I’m going to be presenting post-colonial approaches to texts tomorrow, so I decided I should give something of a preview.
Post-colonial theory examines the ideological formation of a certain kind of power structure (hence the affinity with New Historicism and gendered theories). The colonial power structure is founded on the formation of subjects as “other,” generally based on ethnic difference. There is a good discussion in Tyson of the instability of identity in the colonized population due to a “double consciousness,” but I thought the section on “hybridity” (the idea of a dynamic relation between cultures as a creative force) was somewhat brief. There is almost no discussion of “decolonization” and other nationalist agendas that are incredibly important to post-colonial writers.
Generally, Tyson’s explanations of the theoretical foundations of post-colonial theory are sound, though I think she too easily defines her Gatsby critique as post-colonial. Other-ing is not the only quality of the colonial project, nor is simple ethnic supremicist thought. Possession is a foundational idea in colonialist ideology- and Nick is powerless to possess the figures he identifies as ethnically different. Thus, rather than positing Nick’s assumptions of racial superiority, one might point to his impotence as a potential colonizer. Gatsby as other is an intriguing idea.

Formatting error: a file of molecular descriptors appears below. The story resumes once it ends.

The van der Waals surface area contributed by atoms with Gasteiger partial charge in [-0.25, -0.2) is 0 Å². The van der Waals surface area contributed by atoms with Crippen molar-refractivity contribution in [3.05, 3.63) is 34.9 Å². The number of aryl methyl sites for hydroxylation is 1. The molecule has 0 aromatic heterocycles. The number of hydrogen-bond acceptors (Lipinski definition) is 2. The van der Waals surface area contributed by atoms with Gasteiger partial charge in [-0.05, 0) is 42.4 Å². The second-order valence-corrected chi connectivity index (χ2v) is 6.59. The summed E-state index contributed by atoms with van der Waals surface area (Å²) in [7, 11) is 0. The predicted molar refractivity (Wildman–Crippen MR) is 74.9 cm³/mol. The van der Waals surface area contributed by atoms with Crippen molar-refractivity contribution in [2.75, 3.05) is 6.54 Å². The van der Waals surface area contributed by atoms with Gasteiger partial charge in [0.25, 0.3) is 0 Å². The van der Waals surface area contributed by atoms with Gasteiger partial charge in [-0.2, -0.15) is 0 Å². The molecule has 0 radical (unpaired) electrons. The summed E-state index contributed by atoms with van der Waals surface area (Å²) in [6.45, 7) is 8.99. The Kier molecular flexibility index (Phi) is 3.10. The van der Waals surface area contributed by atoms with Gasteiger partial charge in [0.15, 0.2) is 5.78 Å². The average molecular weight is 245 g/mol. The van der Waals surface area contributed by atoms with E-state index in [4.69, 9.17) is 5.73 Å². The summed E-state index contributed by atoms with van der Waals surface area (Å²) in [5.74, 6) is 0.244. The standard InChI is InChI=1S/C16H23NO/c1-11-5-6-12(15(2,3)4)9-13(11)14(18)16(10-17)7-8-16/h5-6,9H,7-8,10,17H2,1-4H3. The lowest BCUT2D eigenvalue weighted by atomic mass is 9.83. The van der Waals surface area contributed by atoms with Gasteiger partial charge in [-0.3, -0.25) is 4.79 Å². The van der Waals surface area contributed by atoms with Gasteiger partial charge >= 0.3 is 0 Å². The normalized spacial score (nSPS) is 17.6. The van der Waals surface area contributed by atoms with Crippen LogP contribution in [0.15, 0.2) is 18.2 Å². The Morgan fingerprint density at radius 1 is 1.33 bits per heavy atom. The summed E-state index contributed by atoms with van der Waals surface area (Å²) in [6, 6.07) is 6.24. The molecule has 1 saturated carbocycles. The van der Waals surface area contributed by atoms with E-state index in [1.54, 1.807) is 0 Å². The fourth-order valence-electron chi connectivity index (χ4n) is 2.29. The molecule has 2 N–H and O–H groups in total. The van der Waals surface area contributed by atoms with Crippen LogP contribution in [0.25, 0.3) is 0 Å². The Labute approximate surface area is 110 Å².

We’re going to make a critique of two texts: Eavan Boland’s poem “That the Science of Cartography is Limited” and an excerpt from the John Curran film adaptation of Somerset Maugham’s The Painted Veil. The latter is a text from the colonizer; the former, a colonized/ post-colonial perspective. The linked text of the Boland poem includes audio, which I haven’t had a chance to listen to because of software limitations. You might also notice that my inclusion of an Irish poet indicates my strong disagreement with Tyson’s (unfounded, I believe) assertion that Ireland is not a post-colonial nation. That is a statement that can only be defended if the speaker is entirely ignorant of the more than five hundred years of colonial occupation by a foreign power (longer than any African, Asian, or American subjection to colonialist pursuits) that continues in Ireland to this day. I would like to know who participates in the “general consensus” Tyson loosely throws out (interestingly, she includes no footnote for this claim).
I hope I can make a claim for the importance of this kind of critique in our classrooms.